The double-bonded oxygen on the first carbon in the linear form becomes the beta OH that is used to bond to a base unit.
The OH in the second position serves to distinguish between the ribose in RNA and the deoxyribose in DNA.
The OH on the third carbon will bond to the phosphate group of other nucleotides.
The OH group on the fourth carbon is involved in the closure of the ring.
The OH group on the fifth carbon is what bonds to the phosphate unit of this particular nucleotide.

Structure of ribose with numbered carbon atoms. [ribnum2.gif]

 

Heterocyclic Bases

Several different bases are found in nucleotides. They are heterocyclic bases or sometimes referred to as nitrogenous bases because they contain nitrogen within the rings. The fact that they are bases is actually irrelevant for the function that they serve and we really won't be paying attention to their base properties. (Structures for these compounds are also shown at the top of Example 4 in your workbook.)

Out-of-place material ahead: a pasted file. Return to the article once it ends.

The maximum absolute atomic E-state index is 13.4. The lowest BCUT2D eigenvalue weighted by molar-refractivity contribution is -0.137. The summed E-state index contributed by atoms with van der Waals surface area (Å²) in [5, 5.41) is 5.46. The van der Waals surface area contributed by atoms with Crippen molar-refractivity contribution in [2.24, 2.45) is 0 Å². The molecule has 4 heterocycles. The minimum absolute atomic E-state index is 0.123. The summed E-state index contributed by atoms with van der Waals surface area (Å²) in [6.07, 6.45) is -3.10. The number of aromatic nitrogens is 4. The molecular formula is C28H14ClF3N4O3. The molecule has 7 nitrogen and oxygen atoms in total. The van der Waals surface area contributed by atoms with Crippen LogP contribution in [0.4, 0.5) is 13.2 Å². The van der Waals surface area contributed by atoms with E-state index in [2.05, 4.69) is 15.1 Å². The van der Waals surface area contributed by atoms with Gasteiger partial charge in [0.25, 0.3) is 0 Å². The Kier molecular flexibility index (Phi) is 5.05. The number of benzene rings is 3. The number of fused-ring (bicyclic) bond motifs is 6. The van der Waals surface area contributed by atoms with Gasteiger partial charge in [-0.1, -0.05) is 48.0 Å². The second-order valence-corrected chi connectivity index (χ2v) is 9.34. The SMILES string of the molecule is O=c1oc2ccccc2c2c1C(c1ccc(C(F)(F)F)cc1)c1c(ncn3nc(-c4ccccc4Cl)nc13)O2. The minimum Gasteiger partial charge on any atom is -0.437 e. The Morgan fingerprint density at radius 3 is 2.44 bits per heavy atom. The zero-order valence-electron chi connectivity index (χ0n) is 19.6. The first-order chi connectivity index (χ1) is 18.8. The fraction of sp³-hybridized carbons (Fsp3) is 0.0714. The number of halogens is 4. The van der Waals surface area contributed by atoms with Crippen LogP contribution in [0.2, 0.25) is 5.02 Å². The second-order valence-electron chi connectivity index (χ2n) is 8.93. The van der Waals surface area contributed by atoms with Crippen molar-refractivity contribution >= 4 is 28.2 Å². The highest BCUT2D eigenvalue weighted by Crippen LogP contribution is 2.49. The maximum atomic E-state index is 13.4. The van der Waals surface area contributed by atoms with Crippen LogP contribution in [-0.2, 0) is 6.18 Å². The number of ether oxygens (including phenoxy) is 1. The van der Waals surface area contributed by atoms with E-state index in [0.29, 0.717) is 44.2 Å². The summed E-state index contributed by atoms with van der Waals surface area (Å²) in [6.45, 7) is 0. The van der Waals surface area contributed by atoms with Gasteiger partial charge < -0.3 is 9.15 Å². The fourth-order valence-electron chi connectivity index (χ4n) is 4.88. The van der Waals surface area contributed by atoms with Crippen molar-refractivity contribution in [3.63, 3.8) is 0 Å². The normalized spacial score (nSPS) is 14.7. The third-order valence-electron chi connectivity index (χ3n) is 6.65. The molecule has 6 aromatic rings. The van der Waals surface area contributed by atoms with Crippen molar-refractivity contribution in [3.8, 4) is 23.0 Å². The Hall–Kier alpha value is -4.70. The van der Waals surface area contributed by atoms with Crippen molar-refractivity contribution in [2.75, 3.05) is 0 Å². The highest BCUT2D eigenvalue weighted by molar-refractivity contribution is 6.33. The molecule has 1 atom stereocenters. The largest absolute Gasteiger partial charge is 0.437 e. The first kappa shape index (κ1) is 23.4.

Pyrimidines

Some have one ring and are similar in structure to the compound pyrimidine and, because of that, they are called the pyrimidines or the pyrimidine bases. There are three of them and they are called cytosine which is found in both DNA and RNA, thymine, which is found only in DNA, and uracil, which is found only in RNA. The abbreviations C, T and U will be used extensively to refer to these compounds.

Structure of cytosine. [cytosine.jpg] Structure of thymine. [thymine.jpg] Structure of uracil. [uracil.jpg]
cytosine (C) thymine (T) uracil (U)

Purines

Some of these heterocyclic bases have two rings like the compound purine and, therefore, they are called the purines or the purine bases. They are adenine and guanine, represented by the letters A and G, and they are both found in DNA and RNA.